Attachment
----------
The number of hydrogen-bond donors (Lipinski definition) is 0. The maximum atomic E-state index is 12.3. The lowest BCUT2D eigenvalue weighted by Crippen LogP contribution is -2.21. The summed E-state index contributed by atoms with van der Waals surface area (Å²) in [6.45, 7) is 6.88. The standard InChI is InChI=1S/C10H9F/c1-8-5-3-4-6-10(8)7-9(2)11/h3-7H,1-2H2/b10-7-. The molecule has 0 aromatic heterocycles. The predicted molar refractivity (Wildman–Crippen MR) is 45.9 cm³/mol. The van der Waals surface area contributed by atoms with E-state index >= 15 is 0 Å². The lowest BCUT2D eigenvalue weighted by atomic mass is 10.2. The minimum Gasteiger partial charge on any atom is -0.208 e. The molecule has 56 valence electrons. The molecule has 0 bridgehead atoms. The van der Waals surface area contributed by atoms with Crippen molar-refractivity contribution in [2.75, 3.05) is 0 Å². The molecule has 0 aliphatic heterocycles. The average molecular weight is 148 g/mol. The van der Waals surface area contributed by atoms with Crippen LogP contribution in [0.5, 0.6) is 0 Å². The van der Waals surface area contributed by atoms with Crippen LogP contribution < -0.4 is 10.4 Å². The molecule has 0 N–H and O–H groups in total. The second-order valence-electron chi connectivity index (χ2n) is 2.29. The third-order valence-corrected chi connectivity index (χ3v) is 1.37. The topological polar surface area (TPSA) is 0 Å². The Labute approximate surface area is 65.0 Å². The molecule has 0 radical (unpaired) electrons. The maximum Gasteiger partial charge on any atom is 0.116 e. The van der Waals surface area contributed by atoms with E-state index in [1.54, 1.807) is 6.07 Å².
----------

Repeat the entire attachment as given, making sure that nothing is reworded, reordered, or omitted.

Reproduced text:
The number of hydrogen-bond donors (Lipinski definition) is 0. The maximum atomic E-state index is 12.3. The lowest BCUT2D eigenvalue weighted by Crippen LogP contribution is -2.21. The summed E-state index contributed by atoms with van der Waals surface area (Å²) in [6.45, 7) is 6.88. The standard InChI is InChI=1S/C10H9F/c1-8-5-3-4-6-10(8)7-9(2)11/h3-7H,1-2H2/b10-7-. The molecule has 0 aromatic heterocycles. The predicted molar refractivity (Wildman–Crippen MR) is 45.9 cm³/mol. The van der Waals surface area contributed by atoms with E-state index >= 15 is 0 Å². The lowest BCUT2D eigenvalue weighted by atomic mass is 10.2. The minimum Gasteiger partial charge on any atom is -0.208 e. The molecule has 56 valence electrons. The molecule has 0 bridgehead atoms. The van der Waals surface area contributed by atoms with Crippen molar-refractivity contribution in [2.75, 3.05) is 0 Å². The molecule has 0 aliphatic heterocycles. The average molecular weight is 148 g/mol. The van der Waals surface area contributed by atoms with Crippen LogP contribution in [0.5, 0.6) is 0 Å². The van der Waals surface area contributed by atoms with Crippen LogP contribution < -0.4 is 10.4 Å². The molecule has 0 N–H and O–H groups in total. The second-order valence-electron chi connectivity index (χ2n) is 2.29. The third-order valence-corrected chi connectivity index (χ3v) is 1.37. The topological polar surface area (TPSA) is 0 Å². The Labute approximate surface area is 65.0 Å². The molecule has 0 radical (unpaired) electrons. The maximum Gasteiger partial charge on any atom is 0.116 e. The van der Waals surface area contributed by atoms with E-state index in [1.54, 1.807) is 6.07 Å².